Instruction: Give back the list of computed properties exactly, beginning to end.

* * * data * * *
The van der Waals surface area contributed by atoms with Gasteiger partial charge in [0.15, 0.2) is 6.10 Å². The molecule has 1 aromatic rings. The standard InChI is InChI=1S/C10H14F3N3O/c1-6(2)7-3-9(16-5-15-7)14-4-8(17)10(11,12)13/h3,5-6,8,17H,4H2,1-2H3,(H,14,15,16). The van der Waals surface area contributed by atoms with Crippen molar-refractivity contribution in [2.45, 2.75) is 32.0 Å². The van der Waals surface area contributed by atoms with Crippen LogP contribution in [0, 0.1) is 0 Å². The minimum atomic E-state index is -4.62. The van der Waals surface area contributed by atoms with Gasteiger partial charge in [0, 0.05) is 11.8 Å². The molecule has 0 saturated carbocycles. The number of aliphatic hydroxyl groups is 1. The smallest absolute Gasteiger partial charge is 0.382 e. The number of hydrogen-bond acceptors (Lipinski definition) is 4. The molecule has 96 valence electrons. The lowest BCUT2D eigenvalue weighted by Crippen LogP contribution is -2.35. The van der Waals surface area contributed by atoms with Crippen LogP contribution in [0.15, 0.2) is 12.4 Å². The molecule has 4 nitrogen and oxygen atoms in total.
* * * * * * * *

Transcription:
The van der Waals surface area contributed by atoms with Gasteiger partial charge in [0.15, 0.2) is 6.10 Å². The molecule has 1 aromatic rings. The standard InChI is InChI=1S/C10H14F3N3O/c1-6(2)7-3-9(16-5-15-7)14-4-8(17)10(11,12)13/h3,5-6,8,17H,4H2,1-2H3,(H,14,15,16). The van der Waals surface area contributed by atoms with Crippen molar-refractivity contribution in [2.45, 2.75) is 32.0 Å². The van der Waals surface area contributed by atoms with Crippen LogP contribution in [0, 0.1) is 0 Å². The minimum atomic E-state index is -4.62. The van der Waals surface area contributed by atoms with Gasteiger partial charge in [0, 0.05) is 11.8 Å². The molecule has 0 saturated carbocycles. The number of aliphatic hydroxyl groups is 1. The smallest absolute Gasteiger partial charge is 0.382 e. The number of hydrogen-bond acceptors (Lipinski definition) is 4. The molecule has 96 valence electrons. The lowest BCUT2D eigenvalue weighted by Crippen LogP contribution is -2.35. The van der Waals surface area contributed by atoms with Crippen LogP contribution in [0.15, 0.2) is 12.4 Å². The molecule has 4 nitrogen and oxygen atoms in total.